Monday, March 3, 2008

Breast Implants -- Some History

One of AOL News stories this morning is "Making a Comeback: 20 Trends to Watch in 2008". The number one listed is Silicone Implants. So I am going to try to look at "just the facts". I will try to cover some of the history of implants and the controversy.

Here is a time line of breast implants in the United States:

1962 -- Silicone gel-filled implants first available as a result of Tom Cronin, MD and Frank Gerow, MD's work with Dow Corning

1976 -- US Food & Drug Administration (FDA) given Congressional authority to regulate medical devices. Silicone gel-filled breast implants were "grandfathered in" pending further review.

1988 -- FDA classified breast implants as Class III medical devices. This set in motion a process requiring manufacturers to demonstrate safety and effectiveness in a pre-market approval application.

1962-1988 -- A number of different implant designs and modifications were developed. These included double-lumen, reverse double-lumen, triple-lumen, smooth surface, textured surface, polyurethane-covered, thick shell, thin shell, barrier shell, and implants of varying gel cohesivity. Also, during this time other manufactures joined Dow Corning in the marketplace. Some of these companies included Bioplasty, McGhan (became Inamed in 2001, then Allergan Corp in 2006), Mentor (absorbed American Heyer-Schulte in April 1984), and Surgitek .

1991 -- FDA held an advisory panel meeting on silicone gel-filled breast implants. In September, sent letter to manufacturers accepting Pre-market Approval Applications (PMAAs) for review with a listing of major and minor deficiencies.

Sept 1991 -- Bristol-Meyers Squibb Company announced its decision to withdraw from the breast implant market and closed the plastic surgery unit of its Surgitek subsidiary.

January 1992 -- FDA called for a 45 day moratorium on the sale and use of silicone gel-filled breast implants. Later moratorium extended until recently. Saline implant use allowed.

February 1992 -- FDA reconvened General and Plastic Surgery Devices Panel to review "new material". The Panel recommended limited availability of implants under carefully controlled clinical protocols for augmentation mammoplasty. The Panel recommended broader access for reconstruction patients.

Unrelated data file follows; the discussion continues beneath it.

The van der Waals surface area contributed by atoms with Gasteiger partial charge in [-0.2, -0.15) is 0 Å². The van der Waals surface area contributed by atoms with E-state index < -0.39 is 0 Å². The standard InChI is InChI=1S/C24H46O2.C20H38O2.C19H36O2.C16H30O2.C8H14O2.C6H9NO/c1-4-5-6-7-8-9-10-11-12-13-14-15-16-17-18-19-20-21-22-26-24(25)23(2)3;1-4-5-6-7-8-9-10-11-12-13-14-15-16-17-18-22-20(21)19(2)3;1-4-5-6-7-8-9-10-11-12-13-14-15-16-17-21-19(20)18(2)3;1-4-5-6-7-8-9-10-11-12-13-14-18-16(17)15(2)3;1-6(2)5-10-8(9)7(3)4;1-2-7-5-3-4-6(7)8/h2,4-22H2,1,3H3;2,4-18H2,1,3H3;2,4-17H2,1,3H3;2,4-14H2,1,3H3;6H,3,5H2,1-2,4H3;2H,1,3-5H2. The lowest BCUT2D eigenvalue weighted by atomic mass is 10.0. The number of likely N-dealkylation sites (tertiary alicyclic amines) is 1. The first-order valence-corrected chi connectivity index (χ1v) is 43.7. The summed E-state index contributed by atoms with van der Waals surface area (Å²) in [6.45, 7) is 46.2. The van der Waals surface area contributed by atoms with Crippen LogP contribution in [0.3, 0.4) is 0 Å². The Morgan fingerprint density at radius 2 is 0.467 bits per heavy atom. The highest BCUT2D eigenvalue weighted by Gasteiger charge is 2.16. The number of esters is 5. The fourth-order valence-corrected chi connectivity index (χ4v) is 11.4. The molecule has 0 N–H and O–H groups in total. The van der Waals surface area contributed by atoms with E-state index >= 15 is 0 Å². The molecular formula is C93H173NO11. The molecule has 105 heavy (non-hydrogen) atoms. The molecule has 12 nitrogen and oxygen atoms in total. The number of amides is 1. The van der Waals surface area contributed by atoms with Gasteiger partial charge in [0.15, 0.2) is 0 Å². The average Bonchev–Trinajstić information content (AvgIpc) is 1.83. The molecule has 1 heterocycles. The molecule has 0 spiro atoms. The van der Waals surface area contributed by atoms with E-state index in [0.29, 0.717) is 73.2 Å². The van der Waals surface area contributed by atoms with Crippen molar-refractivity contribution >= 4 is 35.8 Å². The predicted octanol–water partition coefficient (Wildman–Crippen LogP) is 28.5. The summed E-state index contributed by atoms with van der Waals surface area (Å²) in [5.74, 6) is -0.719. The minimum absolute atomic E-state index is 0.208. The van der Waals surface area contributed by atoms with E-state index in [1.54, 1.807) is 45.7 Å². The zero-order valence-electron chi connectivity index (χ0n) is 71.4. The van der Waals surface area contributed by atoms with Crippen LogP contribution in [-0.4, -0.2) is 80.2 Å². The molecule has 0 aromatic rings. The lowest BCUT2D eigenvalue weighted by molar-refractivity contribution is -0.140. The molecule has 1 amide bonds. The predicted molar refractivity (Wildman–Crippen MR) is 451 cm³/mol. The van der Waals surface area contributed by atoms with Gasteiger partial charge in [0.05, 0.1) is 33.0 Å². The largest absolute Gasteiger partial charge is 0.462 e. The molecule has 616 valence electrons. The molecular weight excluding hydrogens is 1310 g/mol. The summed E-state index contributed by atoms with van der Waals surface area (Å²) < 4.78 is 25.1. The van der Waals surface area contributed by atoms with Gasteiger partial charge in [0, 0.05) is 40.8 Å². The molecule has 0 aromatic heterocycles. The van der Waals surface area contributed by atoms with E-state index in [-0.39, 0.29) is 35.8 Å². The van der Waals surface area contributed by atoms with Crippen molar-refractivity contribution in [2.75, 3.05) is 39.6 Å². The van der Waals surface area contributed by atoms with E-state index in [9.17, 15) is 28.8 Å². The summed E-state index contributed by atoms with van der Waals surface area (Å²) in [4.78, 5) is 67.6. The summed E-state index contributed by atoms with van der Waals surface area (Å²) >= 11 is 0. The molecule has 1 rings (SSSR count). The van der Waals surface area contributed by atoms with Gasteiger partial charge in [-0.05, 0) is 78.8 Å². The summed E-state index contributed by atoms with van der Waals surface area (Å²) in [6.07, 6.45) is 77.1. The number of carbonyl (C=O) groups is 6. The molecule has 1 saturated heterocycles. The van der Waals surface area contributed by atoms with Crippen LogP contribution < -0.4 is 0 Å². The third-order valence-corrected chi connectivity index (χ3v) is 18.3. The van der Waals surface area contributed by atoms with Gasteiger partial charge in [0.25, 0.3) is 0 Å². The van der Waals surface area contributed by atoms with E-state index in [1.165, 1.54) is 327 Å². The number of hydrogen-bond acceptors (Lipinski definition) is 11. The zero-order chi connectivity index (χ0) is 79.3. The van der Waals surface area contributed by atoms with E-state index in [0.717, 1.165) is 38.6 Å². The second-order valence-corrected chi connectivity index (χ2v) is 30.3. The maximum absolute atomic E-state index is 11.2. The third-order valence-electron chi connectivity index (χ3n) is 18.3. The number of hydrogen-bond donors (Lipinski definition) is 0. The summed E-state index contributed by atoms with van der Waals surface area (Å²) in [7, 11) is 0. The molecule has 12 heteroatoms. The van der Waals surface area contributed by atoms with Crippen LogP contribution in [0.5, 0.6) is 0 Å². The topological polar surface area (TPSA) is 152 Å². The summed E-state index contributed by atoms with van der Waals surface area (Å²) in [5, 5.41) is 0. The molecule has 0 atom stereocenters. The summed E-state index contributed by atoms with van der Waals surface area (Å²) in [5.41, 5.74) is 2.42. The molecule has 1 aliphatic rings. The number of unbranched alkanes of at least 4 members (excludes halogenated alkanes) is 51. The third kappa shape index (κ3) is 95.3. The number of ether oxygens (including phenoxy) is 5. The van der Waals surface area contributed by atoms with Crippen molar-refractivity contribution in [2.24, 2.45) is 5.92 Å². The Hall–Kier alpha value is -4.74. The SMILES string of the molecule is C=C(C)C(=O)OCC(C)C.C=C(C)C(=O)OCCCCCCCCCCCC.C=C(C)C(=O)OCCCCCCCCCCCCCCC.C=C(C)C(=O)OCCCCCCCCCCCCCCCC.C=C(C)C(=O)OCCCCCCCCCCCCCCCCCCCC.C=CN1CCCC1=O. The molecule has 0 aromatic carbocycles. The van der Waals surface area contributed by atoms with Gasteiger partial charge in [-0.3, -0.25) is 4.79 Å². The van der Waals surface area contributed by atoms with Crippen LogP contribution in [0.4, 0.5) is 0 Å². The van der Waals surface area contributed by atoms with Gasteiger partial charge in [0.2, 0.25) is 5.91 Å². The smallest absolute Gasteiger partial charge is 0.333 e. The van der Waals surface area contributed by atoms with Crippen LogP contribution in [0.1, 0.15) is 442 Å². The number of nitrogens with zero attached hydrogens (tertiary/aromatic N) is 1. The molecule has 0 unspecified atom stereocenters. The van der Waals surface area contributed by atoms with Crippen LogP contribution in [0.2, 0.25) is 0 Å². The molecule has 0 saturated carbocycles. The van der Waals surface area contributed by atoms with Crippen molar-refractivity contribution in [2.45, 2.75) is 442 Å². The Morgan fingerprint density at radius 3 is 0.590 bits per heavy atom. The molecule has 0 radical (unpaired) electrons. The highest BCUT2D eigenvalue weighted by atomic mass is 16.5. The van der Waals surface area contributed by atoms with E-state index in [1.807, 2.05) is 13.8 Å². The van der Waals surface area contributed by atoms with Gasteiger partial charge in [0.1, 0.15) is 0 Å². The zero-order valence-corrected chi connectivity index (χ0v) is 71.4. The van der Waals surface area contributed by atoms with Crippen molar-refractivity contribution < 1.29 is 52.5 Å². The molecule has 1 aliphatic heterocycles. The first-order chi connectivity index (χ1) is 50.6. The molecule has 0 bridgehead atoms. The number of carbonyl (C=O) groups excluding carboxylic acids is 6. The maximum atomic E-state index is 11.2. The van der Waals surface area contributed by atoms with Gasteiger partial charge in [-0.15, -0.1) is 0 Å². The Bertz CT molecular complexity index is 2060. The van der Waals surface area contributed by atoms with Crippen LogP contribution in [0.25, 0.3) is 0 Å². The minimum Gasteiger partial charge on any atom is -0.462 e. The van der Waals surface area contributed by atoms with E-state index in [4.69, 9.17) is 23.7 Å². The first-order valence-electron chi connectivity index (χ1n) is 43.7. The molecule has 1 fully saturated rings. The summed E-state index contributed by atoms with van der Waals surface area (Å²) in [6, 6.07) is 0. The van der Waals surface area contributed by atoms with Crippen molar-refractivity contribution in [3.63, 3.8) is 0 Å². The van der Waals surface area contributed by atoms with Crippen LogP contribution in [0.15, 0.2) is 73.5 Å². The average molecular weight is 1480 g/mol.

March 1992 -- Bioplasty announced withdrawal of its PMAAs for its single and double-lumen gel-filled breast implants.

April 1992 -- Dow Corning Corporation announced it's withdraw for PMAAs for silicone gel-filled breast implants.

April 1992 -- FDA announced 1) extention of the PMAAs for silicone gel-filled breast implants for reconstruction under the public health extension while studies are conducted and 2) denial of PMAAs for silicone gel-filled breast implants for cosmetic purposes while studies are conducted (limited availability under investigational device study).

1992 -- Mentor began its Core and Adjunct Studies

1998 -- McGhan received approval to initiate its Core and Adjunct Studies.

2005 -- FDA approved Mentor's application to market its Memory Gel Implants.

In 2006 -- the FDA approved silicone implants for general clinical use in breast augmentation.

November 2007 -- FDA approved Allergan's application to market its Inamed silicone-filled breast implants.

REFERENCES

Silicone Breast Implants: Outcomes and Safety; Suppliment to Plastic and Reconstructive Surgery, Vol 120, No 7, Suppl 1, December 2007

ASPRS Breast Implant Resource Guide; May 1992

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